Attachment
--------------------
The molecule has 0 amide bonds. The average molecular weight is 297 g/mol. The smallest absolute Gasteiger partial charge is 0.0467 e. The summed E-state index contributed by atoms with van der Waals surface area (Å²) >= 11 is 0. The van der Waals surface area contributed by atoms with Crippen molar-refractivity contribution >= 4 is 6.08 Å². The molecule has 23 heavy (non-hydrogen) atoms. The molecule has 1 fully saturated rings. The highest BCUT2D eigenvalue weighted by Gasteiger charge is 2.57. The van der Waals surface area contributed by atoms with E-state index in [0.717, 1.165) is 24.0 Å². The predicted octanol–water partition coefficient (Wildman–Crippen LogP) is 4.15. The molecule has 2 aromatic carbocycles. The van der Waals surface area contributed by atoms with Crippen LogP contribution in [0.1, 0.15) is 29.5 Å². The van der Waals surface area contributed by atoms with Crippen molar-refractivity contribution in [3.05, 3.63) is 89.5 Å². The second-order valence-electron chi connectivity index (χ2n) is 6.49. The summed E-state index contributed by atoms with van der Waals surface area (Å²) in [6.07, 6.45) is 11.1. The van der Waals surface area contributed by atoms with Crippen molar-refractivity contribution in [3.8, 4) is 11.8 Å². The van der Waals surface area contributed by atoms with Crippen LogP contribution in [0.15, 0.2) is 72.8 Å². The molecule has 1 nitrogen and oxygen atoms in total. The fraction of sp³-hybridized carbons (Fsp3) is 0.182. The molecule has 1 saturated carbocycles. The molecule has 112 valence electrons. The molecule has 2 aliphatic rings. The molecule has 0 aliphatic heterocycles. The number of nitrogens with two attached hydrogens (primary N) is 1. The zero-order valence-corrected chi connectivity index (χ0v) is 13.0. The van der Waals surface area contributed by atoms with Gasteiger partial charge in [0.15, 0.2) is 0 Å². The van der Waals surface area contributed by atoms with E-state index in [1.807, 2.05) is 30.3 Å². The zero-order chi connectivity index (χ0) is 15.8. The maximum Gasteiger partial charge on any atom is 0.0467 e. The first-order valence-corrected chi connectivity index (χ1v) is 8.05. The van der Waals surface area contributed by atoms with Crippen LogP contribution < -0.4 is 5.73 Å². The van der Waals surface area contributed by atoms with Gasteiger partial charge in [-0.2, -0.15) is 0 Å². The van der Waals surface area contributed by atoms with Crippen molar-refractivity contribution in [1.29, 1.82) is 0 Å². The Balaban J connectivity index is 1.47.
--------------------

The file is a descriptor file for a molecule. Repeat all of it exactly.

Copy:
The molecule has 0 amide bonds. The average molecular weight is 297 g/mol. The smallest absolute Gasteiger partial charge is 0.0467 e. The summed E-state index contributed by atoms with van der Waals surface area (Å²) >= 11 is 0. The van der Waals surface area contributed by atoms with Crippen molar-refractivity contribution >= 4 is 6.08 Å². The molecule has 23 heavy (non-hydrogen) atoms. The molecule has 1 fully saturated rings. The highest BCUT2D eigenvalue weighted by Gasteiger charge is 2.57. The van der Waals surface area contributed by atoms with E-state index in [0.717, 1.165) is 24.0 Å². The predicted octanol–water partition coefficient (Wildman–Crippen LogP) is 4.15. The molecule has 2 aromatic carbocycles. The van der Waals surface area contributed by atoms with Crippen LogP contribution in [0.1, 0.15) is 29.5 Å². The van der Waals surface area contributed by atoms with Crippen molar-refractivity contribution in [3.05, 3.63) is 89.5 Å². The second-order valence-electron chi connectivity index (χ2n) is 6.49. The summed E-state index contributed by atoms with van der Waals surface area (Å²) in [6.07, 6.45) is 11.1. The van der Waals surface area contributed by atoms with Crippen molar-refractivity contribution in [3.8, 4) is 11.8 Å². The van der Waals surface area contributed by atoms with Crippen LogP contribution in [0.15, 0.2) is 72.8 Å². The molecule has 1 nitrogen and oxygen atoms in total. The fraction of sp³-hybridized carbons (Fsp3) is 0.182. The molecule has 1 saturated carbocycles. The molecule has 112 valence electrons. The molecule has 2 aliphatic rings. The molecule has 0 aliphatic heterocycles. The number of nitrogens with two attached hydrogens (primary N) is 1. The zero-order valence-corrected chi connectivity index (χ0v) is 13.0. The van der Waals surface area contributed by atoms with Gasteiger partial charge in [0.15, 0.2) is 0 Å². The van der Waals surface area contributed by atoms with E-state index in [1.807, 2.05) is 30.3 Å². The zero-order chi connectivity index (χ0) is 15.8. The maximum Gasteiger partial charge on any atom is 0.0467 e. The first-order valence-corrected chi connectivity index (χ1v) is 8.05. The van der Waals surface area contributed by atoms with Crippen LogP contribution < -0.4 is 5.73 Å². The van der Waals surface area contributed by atoms with Gasteiger partial charge in [-0.2, -0.15) is 0 Å². The van der Waals surface area contributed by atoms with Crippen molar-refractivity contribution in [1.29, 1.82) is 0 Å². The Balaban J connectivity index is 1.47.